I'm curious as to how old the professor was, how long they had been working with the subject matter and then how long they had been teaching. I had a semi similar incident in college where the Prof was going over a test and the test & answers were being shown on the overhead projector. For one question, the answer written down was wrong and most of the class had the wrong answer (those who didn't get the test before hand - the cheaters).

When I told her that the answer was wrong (let's say she defined a word incorrectly or provided an incorrect formula), she argued for at least 1/2 hour and we looked back in out notes and they matched her test answer. Then we looked at the book and the correct answer was provided there, which wasn't what the teacher taught or was on the test. Her defense is that she had been using the same lesson plan, notes and test for over 25 years and NEVER had ANYONE complain about this and instead of being thankful and gracious, she was vindictive - even after the class handled it very maturely and respectfully - not one laugh, comment or snicker behind her back. She immediately turned us into the enemy. She ended up storming out of the room in tears screaming/muttering & sobbing saying we were "ungrateful ingrates" - this was in an advances Comp Sci class as well, not freshman psychology or freshman history.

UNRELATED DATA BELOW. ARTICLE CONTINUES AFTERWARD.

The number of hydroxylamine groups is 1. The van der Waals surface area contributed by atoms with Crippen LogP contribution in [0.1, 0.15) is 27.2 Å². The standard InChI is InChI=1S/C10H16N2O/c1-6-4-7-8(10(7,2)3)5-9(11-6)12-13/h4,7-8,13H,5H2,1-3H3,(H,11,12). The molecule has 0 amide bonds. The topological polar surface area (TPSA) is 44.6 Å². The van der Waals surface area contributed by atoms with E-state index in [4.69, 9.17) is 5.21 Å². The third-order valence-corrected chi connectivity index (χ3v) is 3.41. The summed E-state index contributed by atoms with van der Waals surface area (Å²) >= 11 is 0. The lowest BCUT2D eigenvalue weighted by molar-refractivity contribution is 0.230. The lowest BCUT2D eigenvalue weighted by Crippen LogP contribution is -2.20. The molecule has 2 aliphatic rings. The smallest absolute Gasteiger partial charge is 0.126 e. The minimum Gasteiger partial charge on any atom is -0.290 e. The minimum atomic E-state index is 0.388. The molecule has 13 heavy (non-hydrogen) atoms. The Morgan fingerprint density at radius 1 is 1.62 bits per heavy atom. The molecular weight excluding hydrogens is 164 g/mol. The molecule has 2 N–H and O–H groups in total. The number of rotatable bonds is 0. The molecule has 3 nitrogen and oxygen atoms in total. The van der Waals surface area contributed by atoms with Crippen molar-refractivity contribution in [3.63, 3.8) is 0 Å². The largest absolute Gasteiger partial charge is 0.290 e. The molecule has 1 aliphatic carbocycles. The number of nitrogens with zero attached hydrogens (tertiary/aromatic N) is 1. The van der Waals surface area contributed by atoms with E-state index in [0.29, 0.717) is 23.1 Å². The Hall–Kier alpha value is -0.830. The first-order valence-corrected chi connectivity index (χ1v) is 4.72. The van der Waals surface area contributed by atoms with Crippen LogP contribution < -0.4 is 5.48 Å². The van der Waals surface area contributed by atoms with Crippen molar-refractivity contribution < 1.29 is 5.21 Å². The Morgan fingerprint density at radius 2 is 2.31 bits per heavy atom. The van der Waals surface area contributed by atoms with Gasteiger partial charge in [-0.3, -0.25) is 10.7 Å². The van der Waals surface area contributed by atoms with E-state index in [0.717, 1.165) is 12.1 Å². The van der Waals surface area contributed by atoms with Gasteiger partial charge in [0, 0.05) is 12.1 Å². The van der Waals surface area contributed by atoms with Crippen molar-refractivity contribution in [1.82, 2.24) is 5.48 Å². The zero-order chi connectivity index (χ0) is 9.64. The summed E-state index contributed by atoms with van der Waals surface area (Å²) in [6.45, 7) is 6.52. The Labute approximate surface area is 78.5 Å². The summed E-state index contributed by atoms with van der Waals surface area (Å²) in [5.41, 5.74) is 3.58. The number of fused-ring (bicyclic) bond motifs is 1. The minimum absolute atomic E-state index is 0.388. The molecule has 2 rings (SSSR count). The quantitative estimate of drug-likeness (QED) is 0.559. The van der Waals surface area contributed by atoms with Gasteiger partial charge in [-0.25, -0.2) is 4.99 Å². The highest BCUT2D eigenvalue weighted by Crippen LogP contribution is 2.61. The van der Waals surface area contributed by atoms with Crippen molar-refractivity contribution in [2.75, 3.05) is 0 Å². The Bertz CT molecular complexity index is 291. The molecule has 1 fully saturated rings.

Well she ended up "retiring" at the end of the semester, after 25 years of teaching every class a major mistake (and it was a big mistake, no idea how it got past year 1 & 2-3 semesters a year since - counting summer classes)

What my OP was based on is experts can make things too difficult b/c they have too much experience mixed in with what they want to teach, and when they add in personal stories/anecdotes, it often clogs up students minds and confuses them. Unless it is specifically related to the material being taught, not some tangent to the material, it doesn't need to be taught. With a "newbie" who has a good grasp of the topic, there is less chance of someone going off on their own tangent and they will remember the problems and question they just had when learning and can cover those easily. Many questions like this were missed by my instructor, b/c he was so used to doing the process it was second nature to him, but confusing to 1st timers.